I'm sure the message the Afghan government will pass on to international allies like the United States is they are involved in a real war and support for the Afghan security forces has to be serious and professional. They are well aware one of the major problems in the international and U.S. program of building up the Afghan security forces was the air force, and they felt that too often -- since the U.S. has reduced the amount of air support for Afghan forces -- the Afghan units were left in the field without adequate support and at times, like the Kunduz battle, they acutely feel the shortage of air support.

RFE/RL: Isn’t this a major setback for President Ashraf Ghani’s government?

Semple: It certainly is cause for deep alarm, and there will be a lot of recrimination inside the government. Ghani will try to seize on it as an opportunity to show his own leadership.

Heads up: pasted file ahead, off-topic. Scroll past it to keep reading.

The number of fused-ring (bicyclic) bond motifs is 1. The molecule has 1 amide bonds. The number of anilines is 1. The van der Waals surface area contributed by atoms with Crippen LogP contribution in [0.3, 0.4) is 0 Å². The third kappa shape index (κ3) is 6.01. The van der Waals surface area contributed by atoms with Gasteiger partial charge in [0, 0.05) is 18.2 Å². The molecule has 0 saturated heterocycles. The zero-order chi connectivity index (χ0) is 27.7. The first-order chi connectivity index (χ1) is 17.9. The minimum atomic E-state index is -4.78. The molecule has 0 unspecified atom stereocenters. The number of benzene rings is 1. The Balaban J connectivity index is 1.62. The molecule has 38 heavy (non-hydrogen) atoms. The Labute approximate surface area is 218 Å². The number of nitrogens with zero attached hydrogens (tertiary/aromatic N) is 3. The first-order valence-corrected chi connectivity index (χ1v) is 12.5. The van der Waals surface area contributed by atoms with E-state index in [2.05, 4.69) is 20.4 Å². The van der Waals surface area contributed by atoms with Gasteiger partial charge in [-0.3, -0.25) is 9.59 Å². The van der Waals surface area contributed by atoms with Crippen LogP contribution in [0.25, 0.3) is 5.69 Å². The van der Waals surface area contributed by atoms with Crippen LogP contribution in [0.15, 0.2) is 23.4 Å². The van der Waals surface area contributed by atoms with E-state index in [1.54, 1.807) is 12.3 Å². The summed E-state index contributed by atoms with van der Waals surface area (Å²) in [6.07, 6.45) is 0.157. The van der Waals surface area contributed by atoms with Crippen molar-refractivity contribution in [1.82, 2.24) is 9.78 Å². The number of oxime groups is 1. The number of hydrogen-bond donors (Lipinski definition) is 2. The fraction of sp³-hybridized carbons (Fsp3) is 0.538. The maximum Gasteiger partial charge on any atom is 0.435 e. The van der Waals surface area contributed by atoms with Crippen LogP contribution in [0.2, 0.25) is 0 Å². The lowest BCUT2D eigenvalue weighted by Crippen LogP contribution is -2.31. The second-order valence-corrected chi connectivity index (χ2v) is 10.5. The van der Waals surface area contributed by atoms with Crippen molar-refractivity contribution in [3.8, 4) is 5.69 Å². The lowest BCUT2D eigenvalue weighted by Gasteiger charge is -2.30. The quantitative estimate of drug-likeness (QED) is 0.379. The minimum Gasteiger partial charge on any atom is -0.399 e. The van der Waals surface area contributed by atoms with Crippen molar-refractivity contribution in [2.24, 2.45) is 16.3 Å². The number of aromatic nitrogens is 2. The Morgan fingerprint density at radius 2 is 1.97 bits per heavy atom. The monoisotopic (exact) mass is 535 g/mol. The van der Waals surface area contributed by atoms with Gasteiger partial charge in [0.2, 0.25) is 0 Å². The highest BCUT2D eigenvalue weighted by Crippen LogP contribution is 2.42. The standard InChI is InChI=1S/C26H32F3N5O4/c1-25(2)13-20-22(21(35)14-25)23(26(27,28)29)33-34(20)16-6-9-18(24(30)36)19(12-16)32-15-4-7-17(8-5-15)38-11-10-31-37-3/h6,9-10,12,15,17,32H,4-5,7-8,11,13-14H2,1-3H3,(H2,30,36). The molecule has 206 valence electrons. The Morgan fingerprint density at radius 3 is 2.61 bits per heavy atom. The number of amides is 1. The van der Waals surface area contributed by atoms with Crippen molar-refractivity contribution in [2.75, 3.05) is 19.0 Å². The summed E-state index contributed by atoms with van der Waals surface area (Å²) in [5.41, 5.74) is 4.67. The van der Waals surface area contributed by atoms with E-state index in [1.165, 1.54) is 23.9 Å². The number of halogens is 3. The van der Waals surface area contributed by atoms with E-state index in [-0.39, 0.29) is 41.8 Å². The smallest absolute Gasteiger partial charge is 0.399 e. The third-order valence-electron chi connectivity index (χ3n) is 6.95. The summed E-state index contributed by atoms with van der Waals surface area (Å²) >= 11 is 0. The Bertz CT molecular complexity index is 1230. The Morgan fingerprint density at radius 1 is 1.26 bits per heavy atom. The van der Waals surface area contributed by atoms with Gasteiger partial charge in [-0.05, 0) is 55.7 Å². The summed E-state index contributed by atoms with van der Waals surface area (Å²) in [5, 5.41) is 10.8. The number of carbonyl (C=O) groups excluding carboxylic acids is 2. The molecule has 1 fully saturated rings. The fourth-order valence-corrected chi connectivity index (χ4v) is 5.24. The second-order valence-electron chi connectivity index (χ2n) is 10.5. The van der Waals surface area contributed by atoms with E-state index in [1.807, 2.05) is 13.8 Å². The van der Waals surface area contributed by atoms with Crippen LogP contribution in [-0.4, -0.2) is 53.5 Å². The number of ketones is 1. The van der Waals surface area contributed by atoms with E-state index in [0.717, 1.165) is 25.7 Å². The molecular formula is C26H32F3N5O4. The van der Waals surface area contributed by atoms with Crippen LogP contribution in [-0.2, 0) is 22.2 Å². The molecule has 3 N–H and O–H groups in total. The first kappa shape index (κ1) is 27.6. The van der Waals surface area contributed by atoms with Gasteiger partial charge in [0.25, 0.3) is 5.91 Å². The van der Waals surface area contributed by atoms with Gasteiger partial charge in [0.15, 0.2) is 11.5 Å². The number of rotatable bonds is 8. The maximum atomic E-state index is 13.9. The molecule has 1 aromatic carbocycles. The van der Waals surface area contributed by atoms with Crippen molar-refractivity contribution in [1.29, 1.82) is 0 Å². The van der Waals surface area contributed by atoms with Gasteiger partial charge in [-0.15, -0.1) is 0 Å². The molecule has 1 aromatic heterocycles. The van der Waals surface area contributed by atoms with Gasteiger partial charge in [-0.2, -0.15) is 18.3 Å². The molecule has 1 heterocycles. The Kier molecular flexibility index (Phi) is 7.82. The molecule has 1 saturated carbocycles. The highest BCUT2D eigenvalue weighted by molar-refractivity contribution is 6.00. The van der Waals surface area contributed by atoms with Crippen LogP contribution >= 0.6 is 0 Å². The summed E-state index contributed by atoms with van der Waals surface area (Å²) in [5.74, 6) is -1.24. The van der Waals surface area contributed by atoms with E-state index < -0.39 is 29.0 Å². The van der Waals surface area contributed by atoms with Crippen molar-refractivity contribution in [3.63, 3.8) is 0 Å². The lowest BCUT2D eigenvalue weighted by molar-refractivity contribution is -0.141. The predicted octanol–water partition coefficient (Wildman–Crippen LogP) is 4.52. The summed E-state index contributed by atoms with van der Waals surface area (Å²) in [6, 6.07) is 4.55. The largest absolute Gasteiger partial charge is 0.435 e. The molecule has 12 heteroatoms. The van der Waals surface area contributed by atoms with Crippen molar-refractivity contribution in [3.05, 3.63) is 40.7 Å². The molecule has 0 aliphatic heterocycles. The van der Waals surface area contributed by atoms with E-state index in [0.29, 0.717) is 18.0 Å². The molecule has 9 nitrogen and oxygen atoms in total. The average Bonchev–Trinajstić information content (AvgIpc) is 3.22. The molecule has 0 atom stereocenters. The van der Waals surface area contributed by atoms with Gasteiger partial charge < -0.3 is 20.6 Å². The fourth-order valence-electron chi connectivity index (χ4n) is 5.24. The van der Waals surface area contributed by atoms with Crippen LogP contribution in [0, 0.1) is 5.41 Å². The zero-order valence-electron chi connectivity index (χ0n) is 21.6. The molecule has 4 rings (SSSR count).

If the Afghan security forces do indeed manage to re-enter Kunduz and push the Taliban out, and there's talk that even their governor has already been killed in the fight for the city, for example, then -- if the Afghan government is back in control of Kunduz in a few days -- it will look slightly different, and maybe they can weather the criticism.

RFE/RL: Are the Afghan forces strong enough to fight the Taliban? Or will the Afghan government need to remobilize the former militias?

Semple: As it has been seen in places like Iraq, raising militias -- which operate outside a professional command structure -- is a double-edged sword. They may be able to recruit men and motivate them to go into battle, but nobody is accountable for what they do on the battlefield in the areas they capture. That is a big problem.

One of the reasons we are seeing this fighting in the north is indeed because of the complex tribal and ethnic picture in Kunduz and also in neighboring provinces like Baghlan. All major ethnic groups of Afghanistan are represented in the population of Kunduz. If you start supporting militias and giving [them] a free hand to those areas, they all have a history of enmity with some of their neighbors. You run the risk of making things worse rather than better, so the government will be extremely reluctant to rely on militias to try to secure places like Kunduz.